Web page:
- Collapse at one of Mumbai's busiest stations took place during peak hours
- Repairs were being carried out on overbridge this morning: Eyewitnesses
- The police have asked commuters to use alternate routes
Six people have died and 33 are injured after a foot overbridge near the landmark Chhatrapati Shivaji Maharaj Terminus (CST) railway station in Mumbai collapsed this evening. The collapse at one of the busiest stations in Mumbai took place during peak hours, around 7:30 pm, when there was a lot of rush on the overbridge.
Of the six casualties, two women were nurses at the GT Hospital, where some of the injured have been taken.
"Foot over bridge connecting CST platform 1 north end with B T Lane near Times of India building has collapsed," the Mumbai Police tweeted.
Eyewitnesses said repairs were being carried out on the overbridge this morning, but it was still being used. Lakhs use this foot overbridge - built in 1984 - every day.
The National Disaster Response Force or NDRF initially said 10 to 12 people were feared trapped under the debris but police later clarified that was not the case.
The traffic in the area has been affected. The police have asked commuters to use alternate routes.
"We are trying to decongest the area so as to ensure easy movement of ambulances. That's all I can say right now," Amitesh Kumar, Joint Commissioner of Police, Traffic, told NDTV over the phone.
Senior officers are also present at the spot.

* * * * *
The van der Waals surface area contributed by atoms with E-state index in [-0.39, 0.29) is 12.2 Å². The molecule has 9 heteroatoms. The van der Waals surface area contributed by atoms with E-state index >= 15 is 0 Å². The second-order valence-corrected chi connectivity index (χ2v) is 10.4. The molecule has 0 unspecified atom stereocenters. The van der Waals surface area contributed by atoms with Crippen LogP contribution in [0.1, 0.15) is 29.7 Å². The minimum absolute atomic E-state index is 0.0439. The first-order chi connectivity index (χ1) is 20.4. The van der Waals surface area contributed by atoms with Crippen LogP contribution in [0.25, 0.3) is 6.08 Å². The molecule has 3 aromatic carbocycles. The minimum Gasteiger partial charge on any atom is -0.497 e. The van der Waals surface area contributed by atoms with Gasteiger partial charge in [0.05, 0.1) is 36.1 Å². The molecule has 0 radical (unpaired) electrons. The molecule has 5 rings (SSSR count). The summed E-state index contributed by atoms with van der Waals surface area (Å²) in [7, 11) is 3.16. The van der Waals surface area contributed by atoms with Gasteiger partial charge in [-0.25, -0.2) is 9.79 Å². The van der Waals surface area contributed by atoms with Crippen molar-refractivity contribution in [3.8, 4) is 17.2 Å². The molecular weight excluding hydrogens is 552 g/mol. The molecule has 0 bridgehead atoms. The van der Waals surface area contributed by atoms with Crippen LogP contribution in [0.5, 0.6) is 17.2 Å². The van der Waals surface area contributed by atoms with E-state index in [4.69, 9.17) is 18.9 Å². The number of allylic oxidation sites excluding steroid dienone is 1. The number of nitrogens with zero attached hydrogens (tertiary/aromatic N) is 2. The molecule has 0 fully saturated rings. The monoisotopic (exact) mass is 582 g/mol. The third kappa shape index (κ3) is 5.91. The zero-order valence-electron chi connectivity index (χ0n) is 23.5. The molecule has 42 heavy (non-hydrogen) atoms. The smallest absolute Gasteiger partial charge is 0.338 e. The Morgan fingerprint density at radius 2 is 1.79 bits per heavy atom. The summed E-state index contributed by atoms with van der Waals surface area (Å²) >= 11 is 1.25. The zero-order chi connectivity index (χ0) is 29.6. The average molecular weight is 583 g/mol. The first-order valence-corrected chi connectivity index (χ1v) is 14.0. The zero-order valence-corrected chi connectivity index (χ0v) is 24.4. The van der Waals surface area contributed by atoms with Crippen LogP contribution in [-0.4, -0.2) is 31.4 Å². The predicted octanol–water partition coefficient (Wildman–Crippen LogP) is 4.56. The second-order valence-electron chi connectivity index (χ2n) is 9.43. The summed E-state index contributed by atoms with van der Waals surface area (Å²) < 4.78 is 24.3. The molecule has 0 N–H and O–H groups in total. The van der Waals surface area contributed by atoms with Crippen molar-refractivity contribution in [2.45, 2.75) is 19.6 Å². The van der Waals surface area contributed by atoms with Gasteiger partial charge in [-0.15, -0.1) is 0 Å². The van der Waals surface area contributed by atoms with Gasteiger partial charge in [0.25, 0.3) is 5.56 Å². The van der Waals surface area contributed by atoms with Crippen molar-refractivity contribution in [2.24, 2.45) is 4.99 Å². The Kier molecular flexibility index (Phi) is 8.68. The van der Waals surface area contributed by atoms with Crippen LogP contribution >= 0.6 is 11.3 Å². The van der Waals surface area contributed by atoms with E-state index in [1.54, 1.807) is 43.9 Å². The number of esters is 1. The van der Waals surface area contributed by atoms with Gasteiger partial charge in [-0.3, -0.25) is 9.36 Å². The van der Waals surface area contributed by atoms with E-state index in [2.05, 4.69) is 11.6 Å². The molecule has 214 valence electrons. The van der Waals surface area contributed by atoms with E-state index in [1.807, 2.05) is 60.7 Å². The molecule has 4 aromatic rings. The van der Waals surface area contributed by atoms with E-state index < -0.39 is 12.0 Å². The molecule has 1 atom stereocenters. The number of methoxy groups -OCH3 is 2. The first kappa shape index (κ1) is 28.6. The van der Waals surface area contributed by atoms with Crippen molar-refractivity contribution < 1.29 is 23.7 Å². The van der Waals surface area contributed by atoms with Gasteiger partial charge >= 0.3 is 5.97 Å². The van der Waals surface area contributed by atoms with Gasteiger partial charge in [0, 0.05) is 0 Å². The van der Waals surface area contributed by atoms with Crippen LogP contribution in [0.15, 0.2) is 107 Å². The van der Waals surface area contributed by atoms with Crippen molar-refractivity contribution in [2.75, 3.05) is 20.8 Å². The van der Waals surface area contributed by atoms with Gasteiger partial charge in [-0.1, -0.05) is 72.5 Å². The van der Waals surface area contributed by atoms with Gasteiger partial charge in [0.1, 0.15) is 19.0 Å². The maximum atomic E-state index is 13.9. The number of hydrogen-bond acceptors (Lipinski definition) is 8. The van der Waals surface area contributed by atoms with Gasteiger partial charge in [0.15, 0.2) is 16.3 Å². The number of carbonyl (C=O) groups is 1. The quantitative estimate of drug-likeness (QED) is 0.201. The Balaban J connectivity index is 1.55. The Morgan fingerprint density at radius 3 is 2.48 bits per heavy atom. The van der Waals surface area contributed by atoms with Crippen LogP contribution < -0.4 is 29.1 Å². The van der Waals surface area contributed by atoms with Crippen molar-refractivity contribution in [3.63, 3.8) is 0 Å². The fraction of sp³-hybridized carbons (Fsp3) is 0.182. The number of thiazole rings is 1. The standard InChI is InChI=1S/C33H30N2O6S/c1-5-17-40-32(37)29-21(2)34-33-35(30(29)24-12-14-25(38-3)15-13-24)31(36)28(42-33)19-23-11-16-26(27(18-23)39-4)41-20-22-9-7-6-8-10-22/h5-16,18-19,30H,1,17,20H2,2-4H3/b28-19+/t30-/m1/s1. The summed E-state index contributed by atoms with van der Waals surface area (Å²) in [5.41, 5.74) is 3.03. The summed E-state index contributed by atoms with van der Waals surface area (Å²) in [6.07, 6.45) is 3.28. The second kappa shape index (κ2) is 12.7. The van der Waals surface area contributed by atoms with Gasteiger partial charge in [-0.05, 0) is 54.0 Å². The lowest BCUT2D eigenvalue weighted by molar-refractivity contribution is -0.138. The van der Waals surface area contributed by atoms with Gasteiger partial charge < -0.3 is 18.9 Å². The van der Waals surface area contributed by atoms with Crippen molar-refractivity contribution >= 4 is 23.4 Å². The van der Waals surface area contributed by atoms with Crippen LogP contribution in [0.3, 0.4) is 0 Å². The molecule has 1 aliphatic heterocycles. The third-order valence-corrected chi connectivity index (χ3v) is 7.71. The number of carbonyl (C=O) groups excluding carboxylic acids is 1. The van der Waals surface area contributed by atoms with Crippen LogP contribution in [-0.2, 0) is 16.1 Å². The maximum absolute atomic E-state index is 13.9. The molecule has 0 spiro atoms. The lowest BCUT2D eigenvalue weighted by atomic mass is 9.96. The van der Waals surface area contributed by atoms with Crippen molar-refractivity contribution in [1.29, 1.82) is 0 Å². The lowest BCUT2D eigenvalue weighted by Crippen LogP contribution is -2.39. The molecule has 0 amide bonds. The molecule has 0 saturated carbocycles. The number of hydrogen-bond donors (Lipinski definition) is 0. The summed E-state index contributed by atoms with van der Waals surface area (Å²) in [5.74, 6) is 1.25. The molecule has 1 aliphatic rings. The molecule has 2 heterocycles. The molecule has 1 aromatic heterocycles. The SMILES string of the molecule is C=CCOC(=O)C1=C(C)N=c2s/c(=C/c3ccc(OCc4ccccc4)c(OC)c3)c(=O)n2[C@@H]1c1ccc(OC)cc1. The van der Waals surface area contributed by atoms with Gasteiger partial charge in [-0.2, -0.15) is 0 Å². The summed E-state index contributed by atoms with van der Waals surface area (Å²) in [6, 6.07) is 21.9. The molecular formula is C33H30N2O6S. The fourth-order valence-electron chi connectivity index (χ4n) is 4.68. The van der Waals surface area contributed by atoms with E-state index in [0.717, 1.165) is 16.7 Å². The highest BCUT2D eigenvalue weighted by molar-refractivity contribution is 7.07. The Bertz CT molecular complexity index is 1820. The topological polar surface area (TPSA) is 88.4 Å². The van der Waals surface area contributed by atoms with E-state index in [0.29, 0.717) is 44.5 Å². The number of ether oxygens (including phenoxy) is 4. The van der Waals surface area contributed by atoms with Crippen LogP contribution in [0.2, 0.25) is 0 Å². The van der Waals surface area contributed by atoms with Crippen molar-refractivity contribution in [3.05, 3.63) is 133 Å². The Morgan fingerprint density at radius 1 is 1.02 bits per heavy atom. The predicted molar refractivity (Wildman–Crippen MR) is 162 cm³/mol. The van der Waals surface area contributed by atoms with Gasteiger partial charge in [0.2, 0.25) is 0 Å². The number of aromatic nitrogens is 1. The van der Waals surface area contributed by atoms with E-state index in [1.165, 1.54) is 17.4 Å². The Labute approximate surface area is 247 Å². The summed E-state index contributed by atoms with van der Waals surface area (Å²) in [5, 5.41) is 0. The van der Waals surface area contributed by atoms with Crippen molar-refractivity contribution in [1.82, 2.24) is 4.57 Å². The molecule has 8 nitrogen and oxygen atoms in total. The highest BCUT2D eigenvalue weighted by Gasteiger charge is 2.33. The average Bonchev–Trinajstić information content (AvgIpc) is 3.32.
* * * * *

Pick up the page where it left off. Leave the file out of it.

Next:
Minors repairs had been carried out on this CST bridge as part of a safety audit ordered after another foot overbridge had collapsed last year in Andheri. 445 such bridges had to be assessed in a safety audit after last July's Andheri bridge collapse.
The 40-year-old bridge at the Andheri station had crumpled after heavy rain. Railway Minister Piyush Goyal had then said the Andheri bridge, built in 1971, had a "design flaw".
Nine months before that, in 2017, 23 people were killed in a stampede when the Elphinstone Bridge had collapsed.
The Chhatrapati Shivaji Maharaj Terminus is a UNESCO World Heritage Site and serves as the headquarters of the Central Railways.
Over seven crore passengers commute in nearly 2,500 trains daily on Mumbai's rail network, a lifeline for the city's two crore residents. An average of almost 10 people die on the suburban railway every day, either from falling off crowded trains or while crossing the tracks.
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